What We Know About Payton Gendron, Buffalo Supermarket Shooting Suspect

On Saturday afternoon, a gunman entered a Tops Friendly Market in Buffalo, New York, and opened fire, killing 10 people and injuring three others.

Police have identified the suspect as 18-year-old Payton Gendron, who was arraigned on a murder charge Saturday. His family's home in Conklin, New York, was surrounded by law enforcement officials after the attack.

Gendron allegedly livestreamed the shooting on the social media platform Twitch. The company told the Associated Press in a statement that it stopped the video stream "less than two minutes" after the attack began.

A 'Racially Motivated Hate Crime'

Gendron drove over 200 miles to carry out the attack, which marks the deadliest mass shooting in Buffalo's history. A manifesto believed to have been posted by him has since emerged online, riddled with white supremacist, anti-immigrant views. In it, Gendron said the shooting was motivated by a racist ideology known as replacement theory, which claims that white Americans are at risk of being replaced by people of color. The New York Times reported Sunday that in the manifesto, Gendron wrote that he chose the neighborhood to attack because it has a high percentage of Black residents.

What We Know About Payton Gendron
The suspect in the Buffalo mass shooting, Payton Gendron, was investigated in 2021 after he allegedly threatened students at a high school in New York. Above, police at the scene of a Tops Friendly Market on May 14, in Buffalo, New York, where 10 people were killed in a mass shooting. John Normile

Eleven of the people who were shot at the supermarket are Black.

"This was pure evil," Erie County Sheriff John Garcia said during a news briefing on Saturday after the deadly attack. "It was [a] straight up racially motivated hate crime from somebody outside of our community...coming into our community and trying to inflict that evil upon us."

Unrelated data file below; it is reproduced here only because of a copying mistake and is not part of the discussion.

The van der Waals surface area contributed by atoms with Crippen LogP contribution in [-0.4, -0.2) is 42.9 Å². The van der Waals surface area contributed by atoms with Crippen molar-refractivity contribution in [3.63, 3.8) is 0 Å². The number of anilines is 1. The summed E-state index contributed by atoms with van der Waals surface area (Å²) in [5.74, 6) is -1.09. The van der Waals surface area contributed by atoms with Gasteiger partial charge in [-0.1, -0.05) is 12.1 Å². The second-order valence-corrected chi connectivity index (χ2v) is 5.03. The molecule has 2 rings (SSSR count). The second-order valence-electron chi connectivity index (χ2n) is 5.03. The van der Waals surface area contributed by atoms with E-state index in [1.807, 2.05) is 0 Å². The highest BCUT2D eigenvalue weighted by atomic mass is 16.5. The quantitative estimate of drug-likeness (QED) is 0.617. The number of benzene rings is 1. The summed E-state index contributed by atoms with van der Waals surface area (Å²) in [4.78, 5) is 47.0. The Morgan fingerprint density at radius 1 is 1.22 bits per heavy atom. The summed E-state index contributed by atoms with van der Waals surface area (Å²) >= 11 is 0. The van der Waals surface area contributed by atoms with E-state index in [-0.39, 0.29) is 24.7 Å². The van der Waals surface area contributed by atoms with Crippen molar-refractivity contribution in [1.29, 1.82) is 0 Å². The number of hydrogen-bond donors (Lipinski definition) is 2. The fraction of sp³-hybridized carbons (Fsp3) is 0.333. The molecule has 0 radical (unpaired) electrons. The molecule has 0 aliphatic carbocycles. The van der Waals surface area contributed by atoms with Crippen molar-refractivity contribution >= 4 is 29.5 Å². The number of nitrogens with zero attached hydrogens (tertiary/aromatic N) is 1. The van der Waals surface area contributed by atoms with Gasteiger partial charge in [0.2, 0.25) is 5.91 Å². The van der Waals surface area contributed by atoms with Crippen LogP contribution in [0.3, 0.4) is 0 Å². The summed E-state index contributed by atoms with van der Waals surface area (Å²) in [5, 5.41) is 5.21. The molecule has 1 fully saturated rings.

Previously Investigated for Threats

In June of 2021, Gendron was investigated after he allegedly threatened students at a high school, The Buffalo News reported Saturday.

"A school official reported that this very troubled young man had made statements indicating that he wanted to do a shooting, either at a graduation ceremony, or sometime after," a government official familiar with the case, who was not identified, told the newspaper.

State police investigated, and The Buffalo News reported that Gendron was referred for a mental health evaluation and counseling.

In response to a request for comment from Newsweek, a spokesperson for the New York State Police said in an email: "On June 8, 2021, State Police responded to Susquehanna High School in Conklin, NY, to investigate a report that a 17-year-old student had made a threatening statement. The student was taken into custody under NYS Mental Health Law section 9.41 and transported to the hospital for a mental health evaluation. As a matter of policy, for privacy reasons, State Police do not reveal the identity of people who are taken into custody under the mental health law and are not charged criminally."

Gendron was also previously a student at SUNY Broome Community College, in Broome County, New York. "I have confirmed that we have a former student by that name. They are no longer enrolled," a spokesperson for the college told the newspaper.

Shooting Condemned

Leaders across the country spoke out in condemnation of the shooting.

"Tonight, the country mourns the victims of a senseless, horrific shooting in Buffalo, New York," Attorney General Merrick Garland said in a statement Saturday. "The Justice Department is investigating this matter as a hate crime and an act of racially-motivated violent extremism."

The organization March For Our Lives criticized U.S. leaders for failing to take action on gun control in the wake of the attack.

"If early reports are true then we must not mince our words: this was an act of white supremacist violence, enabled by loose gun laws and a gun culture that empowers white supremacy," March For Our Lives said in a statement to Newsweek.

Update 5/15/22, 12:45 p.m. ET: This story has been updated with comment from the New York State Police.